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Steitz Visit to West Fork Black's Fork

My two sons and I recently visited the West Fork Black’s Fork area of the Uintas, and were awed by the beauty and richness of the landscape, yet saddened by some of the vehicle and sheep damage we came across. On August 19th, we backpacked up the West Fork Black’s Fork river drainage, beginning at roughly the intersection of the Smith’s Fork-Bear River trail, continuing up a few miles where we set up camp. On the 20th we hiked up to Deadhorse Lake and back to our campsite, and on August 21st we returned to our vehicle.

WF_Blacks_Fork_vehicle_damage.jpg (35983 bytes)We were shocked by the condition of the landscape between the trail intersection and the area closed to motor vehicles just north of the wilderness boundary. Off road vehicles have not merely created a rutted but contained road, but rather have utterly destroyed wide swaths of meadow and forest wherever the ground was prone to muddiness. The resulting ruts funneled mud and dirt into the streams emptying into the West Fork, and the torn up meadows and woods constantly diverted vehicles to untrammeled turf. The pattern was obvious and the future appears set: the forest and meadows along the West Fork north of the travel-restricted area are doomed. It seems the Forest Service is sacrificing this area, but why? The muddy, rutted and ever widening swath of destruction leads to an area where motorized vehicles are prohibited. Are there pressing reasons why these miles just north of the travel-restricted area must be sacrificed? Sadly, these miles could have been declared wilderness in 1984.

I certainly do not pretend to be an expert in grazing. However, as we battled the sheep up the trail well into the wilderness, we were concerned at the basic lack of any attempt to keep the flock together and protected. We never saw anybody moving the animals, and the dogs hung out around the trailer! Meanwhile the sheep are roaming deep into the wilderness, splintering into smaller groups. This troubled us as we know that this permittee is killing coyotes in the wilderness! To allow predator control in a wilderness area; a place treasured for its natural processes, while the sheep rancher appears to not even attempt protecting the flock, struck us as very, very sad.

sheep_trails_WFBlacks.jpg (35324 bytes)We were saddened further as we moved further up the drainage and witnessed, trudged through, and were engulfed by the damage the sheep have done to the landscape. Multiple rows of sheep ruts obliterated the trail. We waded through ankle deep mud, too wide to get around. Streams pounded by hooves dumped a muddy roil into the river. As we stood amongst the sheep damage, we could only think of the Forest Service instructions to hikers, reminding us how important it is to tread lightly on the trail, avoiding erosion and protecting vegetation and watersheds.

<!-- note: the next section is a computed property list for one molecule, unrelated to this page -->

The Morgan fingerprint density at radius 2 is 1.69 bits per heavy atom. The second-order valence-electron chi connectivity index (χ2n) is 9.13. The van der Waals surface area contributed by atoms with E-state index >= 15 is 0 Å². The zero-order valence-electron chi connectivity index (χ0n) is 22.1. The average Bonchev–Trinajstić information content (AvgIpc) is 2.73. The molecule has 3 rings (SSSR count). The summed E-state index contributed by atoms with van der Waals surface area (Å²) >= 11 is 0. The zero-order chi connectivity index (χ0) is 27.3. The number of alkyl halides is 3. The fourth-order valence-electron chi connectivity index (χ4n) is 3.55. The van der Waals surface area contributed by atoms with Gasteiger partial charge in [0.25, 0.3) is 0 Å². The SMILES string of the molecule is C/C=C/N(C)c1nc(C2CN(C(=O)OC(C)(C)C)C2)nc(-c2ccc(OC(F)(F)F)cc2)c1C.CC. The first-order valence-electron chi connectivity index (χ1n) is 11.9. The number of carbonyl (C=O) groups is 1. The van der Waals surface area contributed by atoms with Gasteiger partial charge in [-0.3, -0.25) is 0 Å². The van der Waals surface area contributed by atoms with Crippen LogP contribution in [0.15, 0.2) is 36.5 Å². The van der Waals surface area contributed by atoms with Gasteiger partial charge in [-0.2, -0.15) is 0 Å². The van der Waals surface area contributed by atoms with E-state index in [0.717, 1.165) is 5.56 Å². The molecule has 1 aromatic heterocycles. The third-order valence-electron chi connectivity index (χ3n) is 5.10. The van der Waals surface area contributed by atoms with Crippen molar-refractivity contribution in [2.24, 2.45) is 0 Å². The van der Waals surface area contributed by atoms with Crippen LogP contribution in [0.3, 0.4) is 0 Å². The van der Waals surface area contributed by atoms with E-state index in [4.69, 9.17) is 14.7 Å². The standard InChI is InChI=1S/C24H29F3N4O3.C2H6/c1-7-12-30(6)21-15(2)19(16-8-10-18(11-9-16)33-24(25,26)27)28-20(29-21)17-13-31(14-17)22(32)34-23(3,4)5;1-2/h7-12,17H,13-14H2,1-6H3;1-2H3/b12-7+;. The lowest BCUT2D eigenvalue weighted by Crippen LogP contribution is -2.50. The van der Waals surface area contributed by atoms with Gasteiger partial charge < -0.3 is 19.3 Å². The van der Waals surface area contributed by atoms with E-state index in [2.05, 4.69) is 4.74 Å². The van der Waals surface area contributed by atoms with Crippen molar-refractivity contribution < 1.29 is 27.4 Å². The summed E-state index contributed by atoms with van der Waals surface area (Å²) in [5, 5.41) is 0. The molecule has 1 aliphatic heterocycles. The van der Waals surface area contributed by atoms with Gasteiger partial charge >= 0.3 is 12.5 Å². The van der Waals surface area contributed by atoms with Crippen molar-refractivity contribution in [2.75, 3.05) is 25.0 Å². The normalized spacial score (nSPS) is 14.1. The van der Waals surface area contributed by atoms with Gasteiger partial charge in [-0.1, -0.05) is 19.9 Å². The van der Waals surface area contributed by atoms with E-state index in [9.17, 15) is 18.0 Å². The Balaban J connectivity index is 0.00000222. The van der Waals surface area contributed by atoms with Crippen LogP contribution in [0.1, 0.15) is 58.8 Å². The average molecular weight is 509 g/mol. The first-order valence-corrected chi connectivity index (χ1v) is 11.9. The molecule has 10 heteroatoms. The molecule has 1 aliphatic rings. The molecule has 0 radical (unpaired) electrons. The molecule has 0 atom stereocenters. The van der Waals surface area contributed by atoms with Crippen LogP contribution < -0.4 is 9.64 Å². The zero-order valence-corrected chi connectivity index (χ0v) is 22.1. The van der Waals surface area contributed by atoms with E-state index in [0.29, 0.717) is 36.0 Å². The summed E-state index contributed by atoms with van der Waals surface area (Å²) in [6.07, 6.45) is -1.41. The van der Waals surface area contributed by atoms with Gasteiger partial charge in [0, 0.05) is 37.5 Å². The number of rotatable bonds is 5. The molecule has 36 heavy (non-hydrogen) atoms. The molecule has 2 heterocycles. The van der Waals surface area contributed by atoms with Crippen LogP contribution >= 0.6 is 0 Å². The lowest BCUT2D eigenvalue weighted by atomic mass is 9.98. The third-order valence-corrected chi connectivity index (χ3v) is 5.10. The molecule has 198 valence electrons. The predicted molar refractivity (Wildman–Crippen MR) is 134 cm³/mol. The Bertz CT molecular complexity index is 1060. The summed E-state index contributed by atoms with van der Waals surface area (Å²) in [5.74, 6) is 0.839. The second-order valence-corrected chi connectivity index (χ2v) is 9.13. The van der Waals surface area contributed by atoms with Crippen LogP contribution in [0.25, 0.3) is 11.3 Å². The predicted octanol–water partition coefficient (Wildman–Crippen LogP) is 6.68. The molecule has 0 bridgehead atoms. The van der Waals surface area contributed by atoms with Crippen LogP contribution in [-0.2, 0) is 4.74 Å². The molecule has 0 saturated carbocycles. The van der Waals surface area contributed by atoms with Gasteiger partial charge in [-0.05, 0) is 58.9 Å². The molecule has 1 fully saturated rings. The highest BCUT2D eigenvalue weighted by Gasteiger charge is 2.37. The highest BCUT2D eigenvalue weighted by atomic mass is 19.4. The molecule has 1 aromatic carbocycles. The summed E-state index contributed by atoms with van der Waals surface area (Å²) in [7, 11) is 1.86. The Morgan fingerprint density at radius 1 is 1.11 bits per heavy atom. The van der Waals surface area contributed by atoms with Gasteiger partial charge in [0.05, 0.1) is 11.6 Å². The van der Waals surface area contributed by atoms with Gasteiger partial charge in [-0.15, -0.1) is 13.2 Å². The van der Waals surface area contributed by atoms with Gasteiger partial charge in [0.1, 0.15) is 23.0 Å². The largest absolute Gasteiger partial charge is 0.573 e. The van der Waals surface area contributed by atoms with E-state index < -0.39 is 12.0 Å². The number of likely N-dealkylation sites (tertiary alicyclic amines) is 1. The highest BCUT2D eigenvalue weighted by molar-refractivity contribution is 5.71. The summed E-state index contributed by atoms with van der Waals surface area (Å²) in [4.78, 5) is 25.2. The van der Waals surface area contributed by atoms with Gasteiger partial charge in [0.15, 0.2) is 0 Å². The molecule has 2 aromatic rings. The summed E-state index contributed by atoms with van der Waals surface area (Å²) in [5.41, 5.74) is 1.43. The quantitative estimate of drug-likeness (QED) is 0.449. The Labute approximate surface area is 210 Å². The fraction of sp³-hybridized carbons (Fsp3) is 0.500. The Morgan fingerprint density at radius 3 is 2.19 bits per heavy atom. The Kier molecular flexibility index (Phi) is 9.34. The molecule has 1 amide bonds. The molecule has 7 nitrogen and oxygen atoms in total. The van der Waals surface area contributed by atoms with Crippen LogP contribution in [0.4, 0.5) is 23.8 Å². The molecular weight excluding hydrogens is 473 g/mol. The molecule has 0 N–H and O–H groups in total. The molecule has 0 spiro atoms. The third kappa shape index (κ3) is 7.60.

Despite these heartbreaking management problems, we saw incredible beauty. As we moved into the wilderness the mixture of new and old trees, meadows and forest, and the ever-present West Fork Black’s Fork river refreshed our souls and suprised us at every turn. Where the sheep had not yet ravaged, our eyes soaked in the color and texture of fields of wildflowers, grasses, and sedges. Buck’s pasture seemed to almost float towards the majesty of Dead Horse Pass and Red Knob peak. We reached Dead Horse Lake and sat for lunch as the waters lapped at the base of the mountains before us. On our way back, a young bull moose stumbled upon us as he came up over the crest where we rested. As surprised as we, he loped across the entire meadow in the short time it took us to rise to our feet and attempt to follow! As I watched the young bull disappear into the woods, I thought of wolves. Perhaps someday they will return, and moose and wolf will resume their roles in this magical place, making each other faster, smarter, entwined in life. For now, at least some predators remain, despite the sheep ranchers’ attempts to snuff them out. That night we heard a chorus of coyotes singing to the night sky, following urges we cannot ever understand. As I listened to their song, I was saddened to know that each day they face guns, traps and poison for the crime of being what they are in a place they have always been because of the sheep which don’t belong.

We came back to the city. We wrote our letters, asking the Forest Service to save this place rather than destroy it. Lets give the future what the past has given us. The Forest Service is reviewing the grazing permits and will soon decide on the future of the West Fork Black’s Fork. Please take and moment and let the Forest Service know you treasure the Uintas as a wild place, not as a sheep farm or off road vehicle playground!

Marty Steitz


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